An Introduction to the Astrolabe, the Medieval Smartphone

Image by Anders Sand­berg, via Wiki­me­dia Com­mons

Asked to imag­ine the char­ac­ter of every­day life in the Mid­dle Ages, a young stu­dent in the twen­ty-twen­ties might well reply, before get­ting around to any oth­er details, that it involved no smart­phones. But even the flashiest new tech­nolo­gies have long evo­lu­tion­ary his­to­ries, and, in cer­tain notable respects, even the smart­phone has a medieval ances­tor. That would be the astro­labe, an espe­cial­ly fas­ci­nat­ing eleventh-cen­tu­ry exam­ple of which was recent­ly dis­cov­ered at the Fon­dazione Museo Minis­calchi-Eriz­zo in Verona. It was iden­ti­fied by Uni­ver­si­ty of Cam­bridge his­to­ri­an Fed­er­i­ca Gigante, who’s been mak­ing the media rounds to explain the con­text and func­tion of this strik­ing and his­toric device.

“It’s basi­cal­ly the world’s ear­li­est smart­phone,” Gigante says in an NPR All Things Con­sid­ered seg­ment. “With one sim­ple cal­cu­la­tion, you can tell the time, but you can also do all sorts of oth­er things.” In a visu­al New York Times fea­ture, Franz Lidz and Clara Van­nuc­ci add that astro­labes, which resem­bled “large, old-fash­ioned vest pock­et watch­es,” also allowed their users to deter­mine “dis­tances, heights, lat­i­tudes and even (with a horo­scope) the future.”

Gigante tells them that, when she got the chance to pay the Minis­calchi-Eriz­zo astro­labe clos­er scruti­ny, she could iden­ti­fy Ara­bic inscrip­tions, “faint Hebrew mark­ings,” and West­ern numer­als, which made this par­tic­u­lar arti­fact “a pow­er­ful record of sci­en­tif­ic exchange between Mus­lims, Jews and Chris­tians over near­ly a mil­len­ni­um.”

In the video above, Seb Falk, author of The Light Ages: The Sur­pris­ing Sto­ry of Medieval Sci­ence, demon­strates how to use an astro­labe to cal­cu­late the time. It is, admit­ted­ly, a more com­pli­cat­ed affair than glanc­ing at the screen of your phone, analo­gies to which have become irre­sistible in these dis­cus­sions. “Like the smart­phone, the astro­labe came into being dur­ing times of eco­nom­ic pros­per­i­ty — in that case, like­ly dur­ing the height of the Roman Empire,” writes Smith­son­ian ‘s Lau­ra Pop­pick. Though func­tion­al astro­labes were made of ordi­nary wood or met­als, the sur­viv­ing exam­ples tend to be ornate­ly engraved brass, which pro­vid­ed sta­tus val­ue to the high-end mar­ket. In that respect, too, the astro­labe resem­bles the “con­cep­tu­al ances­tor to the iPhone 7” — a device that, in the eyes of technophiles here in 2024, now looks fair­ly medieval itself.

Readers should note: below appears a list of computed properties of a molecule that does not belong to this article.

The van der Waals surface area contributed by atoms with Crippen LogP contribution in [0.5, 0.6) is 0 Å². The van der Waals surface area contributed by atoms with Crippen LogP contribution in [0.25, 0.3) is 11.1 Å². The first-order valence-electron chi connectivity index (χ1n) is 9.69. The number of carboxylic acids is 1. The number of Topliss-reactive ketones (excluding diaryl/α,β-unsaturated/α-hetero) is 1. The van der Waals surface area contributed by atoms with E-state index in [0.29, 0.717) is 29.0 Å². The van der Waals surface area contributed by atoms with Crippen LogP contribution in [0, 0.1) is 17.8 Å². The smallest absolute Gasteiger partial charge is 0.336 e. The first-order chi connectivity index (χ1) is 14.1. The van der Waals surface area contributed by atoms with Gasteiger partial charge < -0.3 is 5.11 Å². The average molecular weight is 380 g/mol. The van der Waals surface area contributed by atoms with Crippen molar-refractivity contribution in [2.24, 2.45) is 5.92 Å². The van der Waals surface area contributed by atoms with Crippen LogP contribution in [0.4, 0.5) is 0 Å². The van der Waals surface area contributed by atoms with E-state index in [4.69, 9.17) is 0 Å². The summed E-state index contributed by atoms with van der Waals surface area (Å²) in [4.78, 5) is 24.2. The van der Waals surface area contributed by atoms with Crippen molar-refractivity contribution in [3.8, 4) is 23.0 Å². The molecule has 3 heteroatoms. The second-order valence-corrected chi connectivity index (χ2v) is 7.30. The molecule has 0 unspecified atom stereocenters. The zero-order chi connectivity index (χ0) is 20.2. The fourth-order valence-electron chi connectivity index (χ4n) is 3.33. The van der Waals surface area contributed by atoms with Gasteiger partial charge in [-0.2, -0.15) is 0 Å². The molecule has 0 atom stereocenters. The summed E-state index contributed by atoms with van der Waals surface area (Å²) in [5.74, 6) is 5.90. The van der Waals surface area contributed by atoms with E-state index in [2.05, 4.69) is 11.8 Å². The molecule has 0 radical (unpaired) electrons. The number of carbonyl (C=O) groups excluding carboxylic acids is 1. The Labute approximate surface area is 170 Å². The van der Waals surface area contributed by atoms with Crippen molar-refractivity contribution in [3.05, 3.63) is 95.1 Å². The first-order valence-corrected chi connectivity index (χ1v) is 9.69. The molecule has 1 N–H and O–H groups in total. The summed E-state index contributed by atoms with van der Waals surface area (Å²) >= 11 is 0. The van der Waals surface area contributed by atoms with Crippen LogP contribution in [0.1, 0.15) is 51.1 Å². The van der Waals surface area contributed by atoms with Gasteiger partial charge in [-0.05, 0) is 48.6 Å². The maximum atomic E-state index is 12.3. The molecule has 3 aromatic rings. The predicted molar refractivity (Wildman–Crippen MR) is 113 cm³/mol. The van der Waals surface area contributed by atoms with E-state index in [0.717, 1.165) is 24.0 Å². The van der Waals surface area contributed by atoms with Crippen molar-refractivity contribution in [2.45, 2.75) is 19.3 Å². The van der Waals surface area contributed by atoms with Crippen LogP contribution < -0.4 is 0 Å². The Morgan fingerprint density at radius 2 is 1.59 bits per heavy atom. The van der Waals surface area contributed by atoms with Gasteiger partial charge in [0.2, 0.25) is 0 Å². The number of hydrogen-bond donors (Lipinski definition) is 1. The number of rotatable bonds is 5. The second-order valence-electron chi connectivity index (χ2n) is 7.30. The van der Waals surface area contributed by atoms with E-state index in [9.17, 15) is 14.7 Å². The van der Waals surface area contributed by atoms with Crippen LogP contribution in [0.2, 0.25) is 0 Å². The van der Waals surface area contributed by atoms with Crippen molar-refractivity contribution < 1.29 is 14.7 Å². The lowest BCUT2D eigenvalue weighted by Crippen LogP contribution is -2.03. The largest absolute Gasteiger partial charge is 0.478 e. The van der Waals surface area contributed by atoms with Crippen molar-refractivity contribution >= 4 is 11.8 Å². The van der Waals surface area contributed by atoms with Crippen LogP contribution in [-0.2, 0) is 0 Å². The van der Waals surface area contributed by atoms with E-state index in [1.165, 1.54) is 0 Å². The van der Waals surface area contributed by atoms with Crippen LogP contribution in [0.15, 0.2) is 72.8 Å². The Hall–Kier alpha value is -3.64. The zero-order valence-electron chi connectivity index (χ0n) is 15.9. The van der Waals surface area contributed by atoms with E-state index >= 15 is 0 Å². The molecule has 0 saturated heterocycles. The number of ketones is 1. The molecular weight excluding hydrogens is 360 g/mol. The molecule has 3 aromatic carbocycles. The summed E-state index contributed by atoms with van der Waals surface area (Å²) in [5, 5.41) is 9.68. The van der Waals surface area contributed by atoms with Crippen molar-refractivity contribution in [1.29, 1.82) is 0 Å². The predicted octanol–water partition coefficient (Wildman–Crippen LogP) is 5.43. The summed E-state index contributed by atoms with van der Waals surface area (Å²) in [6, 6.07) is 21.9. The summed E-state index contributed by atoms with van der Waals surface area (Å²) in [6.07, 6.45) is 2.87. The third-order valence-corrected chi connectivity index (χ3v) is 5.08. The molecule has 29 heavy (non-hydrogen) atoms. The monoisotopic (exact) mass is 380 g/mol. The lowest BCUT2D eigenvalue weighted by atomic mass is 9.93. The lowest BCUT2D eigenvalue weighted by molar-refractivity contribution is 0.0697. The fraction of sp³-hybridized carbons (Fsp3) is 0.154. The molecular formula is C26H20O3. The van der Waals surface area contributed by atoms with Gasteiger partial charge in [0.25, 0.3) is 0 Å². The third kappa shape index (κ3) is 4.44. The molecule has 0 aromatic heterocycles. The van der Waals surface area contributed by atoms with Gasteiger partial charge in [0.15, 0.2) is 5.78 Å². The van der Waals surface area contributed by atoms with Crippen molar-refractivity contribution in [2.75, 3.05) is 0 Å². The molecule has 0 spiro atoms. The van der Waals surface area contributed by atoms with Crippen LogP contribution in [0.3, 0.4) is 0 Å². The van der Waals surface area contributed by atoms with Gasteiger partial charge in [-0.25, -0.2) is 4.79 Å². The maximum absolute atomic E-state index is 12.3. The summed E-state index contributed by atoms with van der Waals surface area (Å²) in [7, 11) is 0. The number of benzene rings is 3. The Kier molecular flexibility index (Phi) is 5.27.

Relat­ed con­tent:

How the Ancient Greeks Invent­ed the First Com­put­er: An Intro­duc­tion to the Antikythera Mech­a­nism (Cir­ca 87 BC)

Watch an Accu­rate Recon­struc­tion of the World’s Old­est Com­put­er, the 2,200 Year-Old Antikythera Mech­a­nism, from Start to Fin­ish

Behold the Astro­nom­icum Cae­sareum, “Per­haps the Most Beau­ti­ful Sci­en­tif­ic Book Ever Print­ed” (1540)

The Ancient Astron­o­my of Stone­henge Decod­ed

The World’s First Mobile Phone Shown in 1922 Vin­tage Film

Based in Seoul, Col­in Marshall writes and broad­casts on cities, lan­guage, and cul­ture. His projects include the Sub­stack newslet­ter Books on Cities, the book The State­less City: a Walk through 21st-Cen­tu­ry Los Ange­les and the video series The City in Cin­e­ma. Fol­low him on Twit­ter at @colinmarshall or on Face­book.

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  • Tarhib IT Limited says:

    This intro­duc­tion to the astro­labe is fas­ci­nat­ing! I love how you’ve drawn par­al­lels between medieval tech­nol­o­gy and mod­ern smart­phones. It’s incred­i­ble to see how inno­va­tion has evolved over time. Great work!

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